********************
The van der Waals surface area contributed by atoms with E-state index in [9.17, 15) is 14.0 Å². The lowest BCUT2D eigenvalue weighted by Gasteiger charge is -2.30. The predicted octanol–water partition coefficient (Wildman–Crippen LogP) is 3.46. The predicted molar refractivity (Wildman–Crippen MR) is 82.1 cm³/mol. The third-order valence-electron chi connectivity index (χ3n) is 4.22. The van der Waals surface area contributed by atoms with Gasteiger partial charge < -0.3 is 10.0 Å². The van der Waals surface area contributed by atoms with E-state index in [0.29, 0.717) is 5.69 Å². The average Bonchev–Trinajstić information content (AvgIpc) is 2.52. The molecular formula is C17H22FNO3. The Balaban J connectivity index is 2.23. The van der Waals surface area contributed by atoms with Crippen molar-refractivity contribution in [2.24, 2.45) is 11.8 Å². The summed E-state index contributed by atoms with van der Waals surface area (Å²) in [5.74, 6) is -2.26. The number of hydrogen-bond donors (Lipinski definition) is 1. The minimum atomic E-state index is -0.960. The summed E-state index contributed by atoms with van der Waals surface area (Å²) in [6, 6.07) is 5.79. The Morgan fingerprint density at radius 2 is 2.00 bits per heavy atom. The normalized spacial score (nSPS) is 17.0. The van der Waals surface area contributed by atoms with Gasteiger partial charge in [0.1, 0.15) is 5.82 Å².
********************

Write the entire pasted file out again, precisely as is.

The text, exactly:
The van der Waals surface area contributed by atoms with E-state index in [9.17, 15) is 14.0 Å². The lowest BCUT2D eigenvalue weighted by Gasteiger charge is -2.30. The predicted octanol–water partition coefficient (Wildman–Crippen LogP) is 3.46. The predicted molar refractivity (Wildman–Crippen MR) is 82.1 cm³/mol. The third-order valence-electron chi connectivity index (χ3n) is 4.22. The van der Waals surface area contributed by atoms with Gasteiger partial charge < -0.3 is 10.0 Å². The van der Waals surface area contributed by atoms with E-state index in [0.29, 0.717) is 5.69 Å². The average Bonchev–Trinajstić information content (AvgIpc) is 2.52. The molecular formula is C17H22FNO3. The Balaban J connectivity index is 2.23. The van der Waals surface area contributed by atoms with Crippen molar-refractivity contribution in [2.24, 2.45) is 11.8 Å². The summed E-state index contributed by atoms with van der Waals surface area (Å²) in [5.74, 6) is -2.26. The number of hydrogen-bond donors (Lipinski definition) is 1. The minimum atomic E-state index is -0.960. The summed E-state index contributed by atoms with van der Waals surface area (Å²) in [6, 6.07) is 5.79. The Morgan fingerprint density at radius 2 is 2.00 bits per heavy atom. The normalized spacial score (nSPS) is 17.0. The van der Waals surface area contributed by atoms with Gasteiger partial charge in [0.1, 0.15) is 5.82 Å².